The wicked heroine, p.55
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       The Wicked Heroine, p.55

           Jasmine Giacomo


  The next morning, Harbinger pulled alongside the brigantine Destiny’s Logbook, and the day began with trading swag, crew members, and meals. Marela saw that Rhona spent much of her time accepting congratulatory gifts to replace the jewelry she’d lost on her quest, yet she didn’t wear nearly half of what she got from the crew of the Logbook.

  A suspicion began to grow in Marela’s mind; yet, ever patient, she waited for her prey to come to her.

  And come she did, yet subtly so. Behaving childishly and carelessly, Rhona shunned the responsibilities of the adults and played small tricks as she had before her quest. Marela eventually had enough and confronted her on deck.

  “Rhona, did you slip from the rigging and crack your skull? Quit messing about and get to work!”

  “Prime, does a child do a woman’s work?” the girl countered.

  Marela smelled a rat. “If she lives that long. Speak your mind, wench.”

  Rhona explained how the dirtwalkers she and Ruel had found upon landing ashore had planned to travel across the sea to the far-off land of Shanal, yet in a moment of weakness, the boy in charge of the expedition had told them to leave, lest they get hurt by the masses of dusty people around them.

  The eavesdropping crew laughed at the dirtwalkers’ expense; no Clansmen ever feared the mudbound.

  “You think your quest remains incomplete, then,” Marela summed, crossing her arms as the wind bit at her back, splaying her thick braids across her shoulders. “That you’re still that smidge of a girl who used to be afraid to brush the Ladies’ locks.” She nodded to the skulls clunking together aloft her masts.

  Rhona frowned. “Half grown, perhaps,” she allowed.

  Marela pursed her lips, the lean planes of her face tanned and weathered. Meeting her daughter’s eyes for a very long moment, she jerked her chin and said, “My cabin.”

  Rhona followed her across the deck and through the double doors. Within the spacious cabin, Marela stalked to the silverwood counter that ran beneath the windows across the stern. She turned and leaned her hips against it, bracing her palms on its lip.

  “So this is how you plan to do it? Force me to choose between sending you away, or accepting that you passed the quest over your own objections? Clever, Rhona.”

  Rhona blinked. “I’m not—”

  “Either way I choose, it looks weak. Either I’m desperate to keep you around, a weak leader who needs a strong heir, or I’m paranoid, intimidated by you, and must force you away from me.” Marela clenched her jaw for a moment, and then nodded to her daughter. “You’ve learned well.”

  Rhona was silent so long, Marela realized she might be giving the girl a bit too much credit. But that was fine; it was never what was said that mattered, but what was done. Knowing the difference was the mark of a true leader.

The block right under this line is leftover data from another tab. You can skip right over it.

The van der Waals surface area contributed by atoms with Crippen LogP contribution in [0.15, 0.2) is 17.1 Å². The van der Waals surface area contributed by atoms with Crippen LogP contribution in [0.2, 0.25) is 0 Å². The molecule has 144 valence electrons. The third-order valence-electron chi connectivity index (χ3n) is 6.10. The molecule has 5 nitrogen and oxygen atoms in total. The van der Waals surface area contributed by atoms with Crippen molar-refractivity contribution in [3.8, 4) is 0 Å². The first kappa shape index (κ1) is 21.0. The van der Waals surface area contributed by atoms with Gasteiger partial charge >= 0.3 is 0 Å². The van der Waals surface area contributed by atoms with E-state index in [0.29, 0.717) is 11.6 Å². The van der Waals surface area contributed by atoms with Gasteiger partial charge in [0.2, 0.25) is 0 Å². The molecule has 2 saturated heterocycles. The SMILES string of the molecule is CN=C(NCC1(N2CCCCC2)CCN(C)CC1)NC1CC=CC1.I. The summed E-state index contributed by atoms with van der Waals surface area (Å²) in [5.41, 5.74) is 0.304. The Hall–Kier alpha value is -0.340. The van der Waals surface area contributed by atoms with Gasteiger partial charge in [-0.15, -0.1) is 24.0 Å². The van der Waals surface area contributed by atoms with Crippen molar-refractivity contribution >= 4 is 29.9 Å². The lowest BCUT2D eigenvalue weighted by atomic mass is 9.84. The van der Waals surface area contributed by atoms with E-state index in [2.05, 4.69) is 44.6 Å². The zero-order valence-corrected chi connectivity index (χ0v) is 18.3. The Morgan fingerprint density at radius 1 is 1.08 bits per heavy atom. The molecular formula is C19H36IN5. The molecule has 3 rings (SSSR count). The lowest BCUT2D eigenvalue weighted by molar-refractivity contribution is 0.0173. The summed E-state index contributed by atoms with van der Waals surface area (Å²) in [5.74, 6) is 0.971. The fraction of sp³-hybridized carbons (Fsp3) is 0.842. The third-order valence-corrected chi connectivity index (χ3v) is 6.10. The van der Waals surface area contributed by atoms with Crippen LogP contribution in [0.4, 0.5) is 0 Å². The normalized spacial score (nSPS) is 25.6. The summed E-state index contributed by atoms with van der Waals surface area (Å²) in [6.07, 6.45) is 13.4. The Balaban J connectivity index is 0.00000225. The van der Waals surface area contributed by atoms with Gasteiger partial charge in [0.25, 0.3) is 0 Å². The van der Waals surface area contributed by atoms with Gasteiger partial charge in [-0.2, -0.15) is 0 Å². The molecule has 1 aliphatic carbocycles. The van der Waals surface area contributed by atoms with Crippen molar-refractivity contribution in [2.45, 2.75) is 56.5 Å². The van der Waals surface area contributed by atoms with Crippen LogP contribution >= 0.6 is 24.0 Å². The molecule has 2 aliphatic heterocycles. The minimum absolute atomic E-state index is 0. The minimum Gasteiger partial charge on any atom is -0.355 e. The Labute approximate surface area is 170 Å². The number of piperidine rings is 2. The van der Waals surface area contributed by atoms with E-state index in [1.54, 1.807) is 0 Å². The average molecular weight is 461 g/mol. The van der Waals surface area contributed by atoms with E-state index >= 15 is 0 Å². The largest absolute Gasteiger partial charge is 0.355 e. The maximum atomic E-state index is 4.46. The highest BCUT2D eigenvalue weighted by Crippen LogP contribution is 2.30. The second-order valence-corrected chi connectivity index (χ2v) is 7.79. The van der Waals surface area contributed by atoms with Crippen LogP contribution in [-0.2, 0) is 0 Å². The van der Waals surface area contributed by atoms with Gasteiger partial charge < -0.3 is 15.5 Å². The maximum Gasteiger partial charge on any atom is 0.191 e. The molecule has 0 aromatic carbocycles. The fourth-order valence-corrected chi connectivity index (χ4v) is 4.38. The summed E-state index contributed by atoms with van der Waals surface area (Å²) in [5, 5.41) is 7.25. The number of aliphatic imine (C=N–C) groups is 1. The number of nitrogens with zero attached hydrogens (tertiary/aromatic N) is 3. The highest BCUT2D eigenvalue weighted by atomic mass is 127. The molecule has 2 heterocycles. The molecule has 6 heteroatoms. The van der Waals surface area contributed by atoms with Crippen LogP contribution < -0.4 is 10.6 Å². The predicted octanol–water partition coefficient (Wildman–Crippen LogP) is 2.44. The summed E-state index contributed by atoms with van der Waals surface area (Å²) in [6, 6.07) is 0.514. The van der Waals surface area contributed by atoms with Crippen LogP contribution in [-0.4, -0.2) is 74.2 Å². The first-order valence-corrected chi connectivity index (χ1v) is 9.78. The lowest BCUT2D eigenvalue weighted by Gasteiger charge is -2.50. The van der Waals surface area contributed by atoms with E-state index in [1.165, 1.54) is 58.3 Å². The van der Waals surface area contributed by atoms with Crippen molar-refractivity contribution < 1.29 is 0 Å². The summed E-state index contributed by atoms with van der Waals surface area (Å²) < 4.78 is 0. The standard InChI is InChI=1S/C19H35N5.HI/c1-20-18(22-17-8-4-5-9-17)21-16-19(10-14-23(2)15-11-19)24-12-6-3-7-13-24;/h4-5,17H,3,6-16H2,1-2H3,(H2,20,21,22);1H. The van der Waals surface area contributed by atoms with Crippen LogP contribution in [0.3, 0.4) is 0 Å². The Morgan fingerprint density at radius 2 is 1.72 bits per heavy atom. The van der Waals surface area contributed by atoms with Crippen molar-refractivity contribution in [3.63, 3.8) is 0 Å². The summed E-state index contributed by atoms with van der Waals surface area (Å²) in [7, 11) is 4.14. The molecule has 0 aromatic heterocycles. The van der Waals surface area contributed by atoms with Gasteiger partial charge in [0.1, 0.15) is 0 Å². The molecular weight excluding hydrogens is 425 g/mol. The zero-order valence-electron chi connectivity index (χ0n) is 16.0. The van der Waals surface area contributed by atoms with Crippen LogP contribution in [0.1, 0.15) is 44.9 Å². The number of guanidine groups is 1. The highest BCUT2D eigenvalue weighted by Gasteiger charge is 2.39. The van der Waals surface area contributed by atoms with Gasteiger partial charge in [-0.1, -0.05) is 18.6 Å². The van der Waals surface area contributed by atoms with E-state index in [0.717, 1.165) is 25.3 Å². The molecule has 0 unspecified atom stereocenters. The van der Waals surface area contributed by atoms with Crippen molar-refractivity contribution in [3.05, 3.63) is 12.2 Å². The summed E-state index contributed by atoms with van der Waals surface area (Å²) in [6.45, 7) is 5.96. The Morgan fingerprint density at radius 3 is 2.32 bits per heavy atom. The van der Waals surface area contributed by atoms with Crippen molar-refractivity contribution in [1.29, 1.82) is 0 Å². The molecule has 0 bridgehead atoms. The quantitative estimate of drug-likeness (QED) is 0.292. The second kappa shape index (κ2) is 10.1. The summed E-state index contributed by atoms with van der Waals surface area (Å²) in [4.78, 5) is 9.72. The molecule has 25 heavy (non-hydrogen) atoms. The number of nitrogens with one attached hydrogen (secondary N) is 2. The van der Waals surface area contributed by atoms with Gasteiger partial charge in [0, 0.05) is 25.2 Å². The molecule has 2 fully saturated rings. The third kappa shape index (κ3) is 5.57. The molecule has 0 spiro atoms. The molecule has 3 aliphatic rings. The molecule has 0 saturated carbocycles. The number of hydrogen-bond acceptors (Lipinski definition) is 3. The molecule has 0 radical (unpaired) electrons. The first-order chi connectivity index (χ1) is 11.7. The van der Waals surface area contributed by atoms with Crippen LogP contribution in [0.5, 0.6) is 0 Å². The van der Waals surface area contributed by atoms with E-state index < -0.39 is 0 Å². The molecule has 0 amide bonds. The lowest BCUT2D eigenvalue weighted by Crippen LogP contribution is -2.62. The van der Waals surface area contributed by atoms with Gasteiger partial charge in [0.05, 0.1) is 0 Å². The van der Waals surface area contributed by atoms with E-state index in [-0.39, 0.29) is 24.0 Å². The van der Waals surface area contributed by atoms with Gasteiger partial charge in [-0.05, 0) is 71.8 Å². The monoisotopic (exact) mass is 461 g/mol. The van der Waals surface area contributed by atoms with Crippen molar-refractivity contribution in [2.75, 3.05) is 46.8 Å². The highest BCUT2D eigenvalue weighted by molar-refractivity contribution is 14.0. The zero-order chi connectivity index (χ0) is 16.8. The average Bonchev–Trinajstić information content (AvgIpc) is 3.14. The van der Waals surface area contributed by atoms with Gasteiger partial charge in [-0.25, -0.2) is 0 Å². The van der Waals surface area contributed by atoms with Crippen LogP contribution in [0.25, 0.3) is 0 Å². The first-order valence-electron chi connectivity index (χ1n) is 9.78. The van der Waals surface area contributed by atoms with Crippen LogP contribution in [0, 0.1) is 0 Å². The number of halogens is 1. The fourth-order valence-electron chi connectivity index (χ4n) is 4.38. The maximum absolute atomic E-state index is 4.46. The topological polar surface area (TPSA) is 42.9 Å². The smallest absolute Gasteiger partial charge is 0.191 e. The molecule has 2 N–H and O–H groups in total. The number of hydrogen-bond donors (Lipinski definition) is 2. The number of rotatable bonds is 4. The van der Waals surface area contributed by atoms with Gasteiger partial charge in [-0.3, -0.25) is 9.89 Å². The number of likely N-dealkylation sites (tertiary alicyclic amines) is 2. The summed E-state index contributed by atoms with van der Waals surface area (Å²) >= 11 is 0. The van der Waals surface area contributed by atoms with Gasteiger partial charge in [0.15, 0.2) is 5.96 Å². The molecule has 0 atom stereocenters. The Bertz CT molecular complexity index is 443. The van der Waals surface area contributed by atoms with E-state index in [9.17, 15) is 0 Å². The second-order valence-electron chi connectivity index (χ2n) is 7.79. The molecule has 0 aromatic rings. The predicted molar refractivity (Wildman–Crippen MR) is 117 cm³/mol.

“I’d prefer you send me to finish the quest,” Rhona finally said, her voice casual.

  “I’m sure you would,” Marela said. “It would give you time to gather whomever you like and bring them and their crews to the challenge.”

  “I wouldn’t bring others to my fight!” Rhona said.

  Her mother shrugged a shoulder. “It’s been done before,” she said. “Tell me, if you really wish to finish your quest, where’s the shiny?” she asked, rubbing two fingers against her thumb as if polishing a coin.

  Rhona smirked, easing a buttock onto the edge of the Prime’s table and relaxing. “Where’s the shiny? It’s in Shanal, of course!” She pointed off to the northwest. “Who travels halfway across the world and doesn’t expect to be made richer than a king for it? I only had a week, so I didn’t learn much, but they had over a hundred wagons with them. And,” she grinned, still meeting her mother’s eyes, “they’re traveling in a Sea God.”

  Despite her cynicism, Marela’s eyes widened. “You’ll not catch them,” she warned. “Sea Gods, for all their size, are equal to any Clan vessel for speed, and they carry a fleet’s worth of cannon.”

  “They’ll stop along the way. They left Yaren Fel in a bit of a hurry.”

  “And if you miss them entirely?” Marela raised her eyebrows.

  A troubled look crossed Rhona’s face. “Then I’ll have done all I could,” she answered, her voice husky.

  Marela ran a finger along a short scar on her weathered cheek as she considered. “Very well; challenge whom you like in single combat,” she said, referring to the captains of her Clan ships. “You have until the end of Spring Trading. Those you defeat will accompany you. I do have a caravel just for you, for completing your Age Quest, though…” she gave her daughter a half-smile, “I’m not sure you should receive it, since you’re out to finish that selfsame quest.”

  “I don’t need it,” Rhona said quickly. Her mother grinned widely, exposing two gold teeth.

  “Of course you don’t. But a captain needs to learn how to properly provision a ship. Take her with you, Rhona.”


  “Your ship is a him?” Marela asked, eyes scything through Rhona’s soul, baring it in that instant, exposing its secret.

  Rhona flushed, then let out a chuckle. “Of course. I have to get everyone to work for me, don’t I? Especially the men!”

  Rhona issued her first challenge three days later. Marela watched her carefully, second-guessing her decision to let her go, and what it would mean for them both if she demanded Rhona remain with the Clan. When Rhona won the challenge, and gained the allegiance of the captain of the Green Pearl, Marela came to a decision. She’d let Rhona go after her prince, after all.

  It was the only way the stubborn wench would learn.

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